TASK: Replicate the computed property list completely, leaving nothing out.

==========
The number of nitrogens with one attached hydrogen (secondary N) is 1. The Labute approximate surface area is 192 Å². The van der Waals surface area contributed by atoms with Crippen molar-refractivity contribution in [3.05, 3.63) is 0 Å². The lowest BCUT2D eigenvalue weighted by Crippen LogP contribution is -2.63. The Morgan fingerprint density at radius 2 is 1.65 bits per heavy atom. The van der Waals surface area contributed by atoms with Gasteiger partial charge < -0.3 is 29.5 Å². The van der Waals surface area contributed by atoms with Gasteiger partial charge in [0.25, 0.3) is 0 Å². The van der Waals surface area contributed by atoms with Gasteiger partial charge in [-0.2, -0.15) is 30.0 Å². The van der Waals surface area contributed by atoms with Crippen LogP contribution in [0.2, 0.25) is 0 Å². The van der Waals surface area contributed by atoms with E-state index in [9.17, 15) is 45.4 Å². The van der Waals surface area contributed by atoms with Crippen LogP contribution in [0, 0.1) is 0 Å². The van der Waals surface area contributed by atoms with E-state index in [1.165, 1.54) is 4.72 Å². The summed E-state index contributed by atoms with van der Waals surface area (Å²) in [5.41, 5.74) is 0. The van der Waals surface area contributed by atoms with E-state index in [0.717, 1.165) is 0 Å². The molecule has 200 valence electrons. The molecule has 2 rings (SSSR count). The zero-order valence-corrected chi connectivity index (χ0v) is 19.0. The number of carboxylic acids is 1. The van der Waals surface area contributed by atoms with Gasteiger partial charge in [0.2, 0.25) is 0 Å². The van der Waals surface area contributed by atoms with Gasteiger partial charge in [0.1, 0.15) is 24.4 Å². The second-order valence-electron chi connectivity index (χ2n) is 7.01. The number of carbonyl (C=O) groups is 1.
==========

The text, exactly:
The number of nitrogens with one attached hydrogen (secondary N) is 1. The Labute approximate surface area is 192 Å². The van der Waals surface area contributed by atoms with Crippen molar-refractivity contribution in [3.05, 3.63) is 0 Å². The lowest BCUT2D eigenvalue weighted by Crippen LogP contribution is -2.63. The Morgan fingerprint density at radius 2 is 1.65 bits per heavy atom. The van der Waals surface area contributed by atoms with Gasteiger partial charge < -0.3 is 29.5 Å². The van der Waals surface area contributed by atoms with Gasteiger partial charge in [0.25, 0.3) is 0 Å². The van der Waals surface area contributed by atoms with Gasteiger partial charge in [-0.2, -0.15) is 30.0 Å². The van der Waals surface area contributed by atoms with Crippen LogP contribution in [0.2, 0.25) is 0 Å². The van der Waals surface area contributed by atoms with E-state index in [9.17, 15) is 45.4 Å². The van der Waals surface area contributed by atoms with Crippen LogP contribution in [0, 0.1) is 0 Å². The van der Waals surface area contributed by atoms with E-state index in [1.165, 1.54) is 4.72 Å². The summed E-state index contributed by atoms with van der Waals surface area (Å²) in [5.41, 5.74) is 0. The van der Waals surface area contributed by atoms with E-state index in [0.717, 1.165) is 0 Å². The molecule has 200 valence electrons. The molecule has 2 rings (SSSR count). The zero-order valence-corrected chi connectivity index (χ0v) is 19.0. The number of carboxylic acids is 1. The van der Waals surface area contributed by atoms with Gasteiger partial charge in [0.2, 0.25) is 0 Å². The van der Waals surface area contributed by atoms with Gasteiger partial charge in [0.1, 0.15) is 24.4 Å². The second-order valence-electron chi connectivity index (χ2n) is 7.01. The number of carbonyl (C=O) groups is 1.